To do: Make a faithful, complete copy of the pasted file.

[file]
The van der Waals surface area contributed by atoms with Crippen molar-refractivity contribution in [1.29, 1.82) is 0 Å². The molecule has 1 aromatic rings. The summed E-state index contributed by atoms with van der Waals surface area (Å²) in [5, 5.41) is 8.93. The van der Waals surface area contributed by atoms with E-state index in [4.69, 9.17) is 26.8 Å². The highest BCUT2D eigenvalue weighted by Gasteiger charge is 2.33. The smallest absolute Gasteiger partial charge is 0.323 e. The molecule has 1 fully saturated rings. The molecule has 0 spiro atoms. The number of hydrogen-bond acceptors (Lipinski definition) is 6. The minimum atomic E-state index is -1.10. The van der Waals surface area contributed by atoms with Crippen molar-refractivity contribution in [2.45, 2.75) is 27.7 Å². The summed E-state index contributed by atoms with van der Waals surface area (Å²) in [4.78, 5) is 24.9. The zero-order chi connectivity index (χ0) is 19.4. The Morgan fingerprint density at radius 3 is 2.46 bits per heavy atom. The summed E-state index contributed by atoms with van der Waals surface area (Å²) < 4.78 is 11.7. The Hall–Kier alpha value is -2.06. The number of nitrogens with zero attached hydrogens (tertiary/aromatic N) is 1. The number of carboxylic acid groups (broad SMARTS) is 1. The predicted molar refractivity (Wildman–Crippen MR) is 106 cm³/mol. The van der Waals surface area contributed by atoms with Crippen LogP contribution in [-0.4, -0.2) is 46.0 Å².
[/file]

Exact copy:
The van der Waals surface area contributed by atoms with Crippen molar-refractivity contribution in [1.29, 1.82) is 0 Å². The molecule has 1 aromatic rings. The summed E-state index contributed by atoms with van der Waals surface area (Å²) in [5, 5.41) is 8.93. The van der Waals surface area contributed by atoms with E-state index in [4.69, 9.17) is 26.8 Å². The highest BCUT2D eigenvalue weighted by Gasteiger charge is 2.33. The smallest absolute Gasteiger partial charge is 0.323 e. The molecule has 1 fully saturated rings. The molecule has 0 spiro atoms. The number of hydrogen-bond acceptors (Lipinski definition) is 6. The minimum atomic E-state index is -1.10. The van der Waals surface area contributed by atoms with Crippen molar-refractivity contribution in [2.45, 2.75) is 27.7 Å². The summed E-state index contributed by atoms with van der Waals surface area (Å²) in [4.78, 5) is 24.9. The zero-order chi connectivity index (χ0) is 19.4. The Morgan fingerprint density at radius 3 is 2.46 bits per heavy atom. The summed E-state index contributed by atoms with van der Waals surface area (Å²) < 4.78 is 11.7. The Hall–Kier alpha value is -2.06. The number of nitrogens with zero attached hydrogens (tertiary/aromatic N) is 1. The number of carboxylic acid groups (broad SMARTS) is 1. The predicted molar refractivity (Wildman–Crippen MR) is 106 cm³/mol. The van der Waals surface area contributed by atoms with Crippen LogP contribution in [-0.4, -0.2) is 46.0 Å².